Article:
They suggest weird, unappetising food combinations like carrots with cornflakes and red peppers with porridge on the basis that, if we ate vegetables with all our meals, we’d be assured of hitting our five-a-day target.

Other curious combinations, which seem to be a turn-on for some people, include apples with salt and pepper, vanilla ice cream and soy sauce, choc ice and chips, and bananas with bacon. There are plenty more of them but they’re not for the squeamish or faint-hearted.

Celebrity chef Gordon Ramsay has an unusual eating regime which means that he doesn’t do lunch or dinner – ever. Instead, he prefers to maintain a balanced diet by eating five smaller meals a day.

And if you think that might be a tad time-consuming, I can tell you that Victoria Beckham has simplified things by eating the same meal each and every day for the past 25 years. Husband David says she tucks into a daily serving of grilled fish and steamed vegetables – even when she’s eating at her favourite Mayfair restaurant, Harry’s Bar.

But for what must surely qualify as one of the ultimate oddball dishes you need look no further than a recipe from the Duchess of Sussex.

She recommends slowly boiling zucchini with bouillon to create what she
describes as “A filthy, sexy mush”.

Mmm. Sounds yummy Meghan. But I think I’d prefer the beetroot and
bran flakes.

Conked out

As Britain battles an energy crisis and the cost of living rockets to new highs, thanks to a wobbly pound, there comes unwelcome news of yet another national disaster.

The summer drought and autumn storms have been blamed for the softest conkers in nearly 60 years by contestants at this year’s World Conker Championships. Organiser St John Burkett called it a freak year. “We’ve never seen them this soft since 1968,” he said. “They’re very easily shattered.”

Could he, I wonder, be talking about recent Conservative governments?

Out on a limb

Tree surgeons have been re-shaping an enormous sycamore tree in my garden this week and, quite literally, going out on a limb. (See pic).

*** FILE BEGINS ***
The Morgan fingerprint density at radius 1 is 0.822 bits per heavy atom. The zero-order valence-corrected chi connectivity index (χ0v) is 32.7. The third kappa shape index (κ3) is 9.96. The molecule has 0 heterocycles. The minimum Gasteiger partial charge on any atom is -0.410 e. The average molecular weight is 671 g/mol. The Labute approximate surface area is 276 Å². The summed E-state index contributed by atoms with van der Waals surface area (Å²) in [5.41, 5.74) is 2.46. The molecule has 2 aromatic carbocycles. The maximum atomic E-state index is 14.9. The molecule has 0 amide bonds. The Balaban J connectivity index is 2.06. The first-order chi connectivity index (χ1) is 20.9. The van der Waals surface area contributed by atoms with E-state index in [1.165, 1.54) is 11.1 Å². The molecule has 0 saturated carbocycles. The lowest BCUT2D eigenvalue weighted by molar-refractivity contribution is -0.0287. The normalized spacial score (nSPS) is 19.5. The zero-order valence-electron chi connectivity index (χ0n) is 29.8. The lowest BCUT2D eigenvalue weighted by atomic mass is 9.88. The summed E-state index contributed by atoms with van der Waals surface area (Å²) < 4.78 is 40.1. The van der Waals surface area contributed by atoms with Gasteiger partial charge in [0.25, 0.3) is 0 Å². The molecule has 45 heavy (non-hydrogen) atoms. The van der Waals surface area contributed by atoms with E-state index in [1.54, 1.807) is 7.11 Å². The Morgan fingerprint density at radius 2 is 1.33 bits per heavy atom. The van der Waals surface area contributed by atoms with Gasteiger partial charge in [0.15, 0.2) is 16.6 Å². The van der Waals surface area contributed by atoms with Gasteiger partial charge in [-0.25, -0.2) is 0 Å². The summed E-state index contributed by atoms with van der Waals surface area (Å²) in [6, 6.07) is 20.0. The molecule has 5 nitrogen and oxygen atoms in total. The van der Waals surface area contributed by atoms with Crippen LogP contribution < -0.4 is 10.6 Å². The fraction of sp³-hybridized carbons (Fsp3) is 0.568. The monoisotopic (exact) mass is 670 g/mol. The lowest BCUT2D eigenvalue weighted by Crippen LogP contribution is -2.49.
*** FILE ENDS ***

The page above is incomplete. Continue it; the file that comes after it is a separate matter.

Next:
Out on a limb like Liz.

I’m not sure how they manage it, but they seem to defy gravity, perching themselves at the end of what looks like a twiglet of a branch and determinedly hacking away at the surrounding foliage. Dangerous stuff.

And so to Liz Truss and the flimsy economic limb on which she perched herself this week. Have you noticed how she always seems to begin her answer to almost any question with the phrase: “I’m determined to…”?

And she’s got form for being a bit stroppy with her opinions. Our Liz is on record as admitting: “I’m quite bolshy, sometimes. I like to get my own way, let’s put it like that.” So we probably shouldn’t be too surprised at this week’s political pig-headedness and the catastrophic results.

A few years back, after she’d mentioned that she’d really love the job of chancellor “one day”, she declared that there’s a danger in politics of being “too risk averse”. And that is quite clearly the sort of person who
might readily, and with a degree of misplaced enthusiasm, hack off the
branch on which she’s currently sitting – as she did yesterday. Next PM
please.

Sunday night stress

I hated Sundays when I was a small boy. It had something to do with the enforced, unnatural quiet of the day – a day when people seemed to speak in whispers and children were expected to unconditionally behave themselves. But the on-set of my Sunday blues probably had more to do with the prospect of a new week of school – five long days of captivity and enforced learning with no prospect of a reprieve.

And that depressing feeling can follow you into adulthood, according to the Department for Health, which has just announced plans to combat what they have dubbed the “Sunday Scaries” – increased levels of anxiety brought on by the prospect of returning to work after the weekend.